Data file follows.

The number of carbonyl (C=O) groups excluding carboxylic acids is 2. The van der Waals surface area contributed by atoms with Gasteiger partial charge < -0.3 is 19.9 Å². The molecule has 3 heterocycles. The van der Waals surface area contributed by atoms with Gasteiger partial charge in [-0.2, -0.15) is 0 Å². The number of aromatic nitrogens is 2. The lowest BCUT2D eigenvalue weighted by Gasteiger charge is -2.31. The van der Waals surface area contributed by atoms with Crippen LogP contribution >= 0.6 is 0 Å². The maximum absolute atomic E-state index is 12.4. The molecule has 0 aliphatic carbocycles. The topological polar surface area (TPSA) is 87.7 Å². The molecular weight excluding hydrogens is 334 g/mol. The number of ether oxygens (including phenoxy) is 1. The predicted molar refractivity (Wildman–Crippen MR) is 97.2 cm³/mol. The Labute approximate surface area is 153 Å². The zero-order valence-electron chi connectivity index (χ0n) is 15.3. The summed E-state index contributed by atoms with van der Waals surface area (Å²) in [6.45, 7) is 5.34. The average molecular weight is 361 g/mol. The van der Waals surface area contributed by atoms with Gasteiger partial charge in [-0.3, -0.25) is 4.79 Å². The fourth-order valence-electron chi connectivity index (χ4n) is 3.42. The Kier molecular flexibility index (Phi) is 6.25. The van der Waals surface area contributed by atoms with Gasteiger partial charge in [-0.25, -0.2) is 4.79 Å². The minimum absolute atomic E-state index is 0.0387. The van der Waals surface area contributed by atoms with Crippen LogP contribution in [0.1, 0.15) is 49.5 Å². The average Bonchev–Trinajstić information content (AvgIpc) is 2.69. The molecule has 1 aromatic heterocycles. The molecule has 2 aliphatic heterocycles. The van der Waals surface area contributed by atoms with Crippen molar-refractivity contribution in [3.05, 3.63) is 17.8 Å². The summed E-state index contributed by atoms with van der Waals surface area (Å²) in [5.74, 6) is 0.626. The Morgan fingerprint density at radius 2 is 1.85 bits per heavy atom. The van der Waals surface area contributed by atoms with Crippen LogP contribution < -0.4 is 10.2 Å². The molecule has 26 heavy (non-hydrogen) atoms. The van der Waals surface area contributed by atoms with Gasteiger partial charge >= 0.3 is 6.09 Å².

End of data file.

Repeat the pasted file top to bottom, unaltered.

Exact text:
The number of carbonyl (C=O) groups excluding carboxylic acids is 2. The van der Waals surface area contributed by atoms with Gasteiger partial charge < -0.3 is 19.9 Å². The molecule has 3 heterocycles. The van der Waals surface area contributed by atoms with Gasteiger partial charge in [-0.2, -0.15) is 0 Å². The number of aromatic nitrogens is 2. The lowest BCUT2D eigenvalue weighted by Gasteiger charge is -2.31. The van der Waals surface area contributed by atoms with Crippen LogP contribution >= 0.6 is 0 Å². The maximum absolute atomic E-state index is 12.4. The molecule has 0 aliphatic carbocycles. The topological polar surface area (TPSA) is 87.7 Å². The molecular weight excluding hydrogens is 334 g/mol. The number of ether oxygens (including phenoxy) is 1. The predicted molar refractivity (Wildman–Crippen MR) is 97.2 cm³/mol. The Labute approximate surface area is 153 Å². The zero-order valence-electron chi connectivity index (χ0n) is 15.3. The summed E-state index contributed by atoms with van der Waals surface area (Å²) in [6.45, 7) is 5.34. The average molecular weight is 361 g/mol. The van der Waals surface area contributed by atoms with Gasteiger partial charge in [-0.3, -0.25) is 4.79 Å². The fourth-order valence-electron chi connectivity index (χ4n) is 3.42. The Kier molecular flexibility index (Phi) is 6.25. The van der Waals surface area contributed by atoms with Gasteiger partial charge in [-0.25, -0.2) is 4.79 Å². The minimum absolute atomic E-state index is 0.0387. The van der Waals surface area contributed by atoms with Crippen LogP contribution in [0.1, 0.15) is 49.5 Å². The average Bonchev–Trinajstić information content (AvgIpc) is 2.69. The molecule has 1 aromatic heterocycles. The molecule has 2 aliphatic heterocycles. The van der Waals surface area contributed by atoms with Crippen molar-refractivity contribution in [3.05, 3.63) is 17.8 Å². The summed E-state index contributed by atoms with van der Waals surface area (Å²) in [5.74, 6) is 0.626. The Morgan fingerprint density at radius 2 is 1.85 bits per heavy atom. The van der Waals surface area contributed by atoms with Crippen LogP contribution < -0.4 is 10.2 Å². The molecule has 26 heavy (non-hydrogen) atoms. The van der Waals surface area contributed by atoms with Gasteiger partial charge >= 0.3 is 6.09 Å².